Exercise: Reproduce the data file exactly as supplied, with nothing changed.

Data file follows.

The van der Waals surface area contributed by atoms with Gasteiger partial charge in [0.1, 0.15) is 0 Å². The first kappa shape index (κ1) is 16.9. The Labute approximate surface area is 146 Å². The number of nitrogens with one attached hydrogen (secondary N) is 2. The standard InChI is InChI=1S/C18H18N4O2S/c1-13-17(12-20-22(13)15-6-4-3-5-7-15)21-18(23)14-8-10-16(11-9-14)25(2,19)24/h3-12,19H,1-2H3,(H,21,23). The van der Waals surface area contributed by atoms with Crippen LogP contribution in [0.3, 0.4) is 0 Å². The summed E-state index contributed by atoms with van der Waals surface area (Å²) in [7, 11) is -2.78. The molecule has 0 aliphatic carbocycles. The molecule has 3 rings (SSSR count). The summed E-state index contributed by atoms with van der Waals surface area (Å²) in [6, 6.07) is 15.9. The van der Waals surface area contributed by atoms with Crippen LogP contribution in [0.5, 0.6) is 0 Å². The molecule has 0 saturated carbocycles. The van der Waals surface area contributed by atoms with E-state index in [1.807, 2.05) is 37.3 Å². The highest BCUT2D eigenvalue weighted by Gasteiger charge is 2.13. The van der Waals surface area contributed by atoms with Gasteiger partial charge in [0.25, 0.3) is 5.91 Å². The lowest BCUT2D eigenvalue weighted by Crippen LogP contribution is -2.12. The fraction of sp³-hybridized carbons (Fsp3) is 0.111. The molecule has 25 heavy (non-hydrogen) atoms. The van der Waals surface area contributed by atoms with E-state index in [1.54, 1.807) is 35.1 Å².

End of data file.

The van der Waals surface area contributed by atoms with Gasteiger partial charge in [0.1, 0.15) is 0 Å². The first kappa shape index (κ1) is 16.9. The Labute approximate surface area is 146 Å². The number of nitrogens with one attached hydrogen (secondary N) is 2. The standard InChI is InChI=1S/C18H18N4O2S/c1-13-17(12-20-22(13)15-6-4-3-5-7-15)21-18(23)14-8-10-16(11-9-14)25(2,19)24/h3-12,19H,1-2H3,(H,21,23). The van der Waals surface area contributed by atoms with Crippen LogP contribution in [0.3, 0.4) is 0 Å². The summed E-state index contributed by atoms with van der Waals surface area (Å²) in [7, 11) is -2.78. The molecule has 0 aliphatic carbocycles. The molecule has 3 rings (SSSR count). The summed E-state index contributed by atoms with van der Waals surface area (Å²) in [6, 6.07) is 15.9. The van der Waals surface area contributed by atoms with Crippen LogP contribution in [0.5, 0.6) is 0 Å². The molecule has 0 saturated carbocycles. The van der Waals surface area contributed by atoms with E-state index in [1.807, 2.05) is 37.3 Å². The highest BCUT2D eigenvalue weighted by Gasteiger charge is 2.13. The van der Waals surface area contributed by atoms with Gasteiger partial charge in [0.25, 0.3) is 5.91 Å². The lowest BCUT2D eigenvalue weighted by Crippen LogP contribution is -2.12. The fraction of sp³-hybridized carbons (Fsp3) is 0.111. The molecule has 25 heavy (non-hydrogen) atoms. The van der Waals surface area contributed by atoms with E-state index in [1.54, 1.807) is 35.1 Å².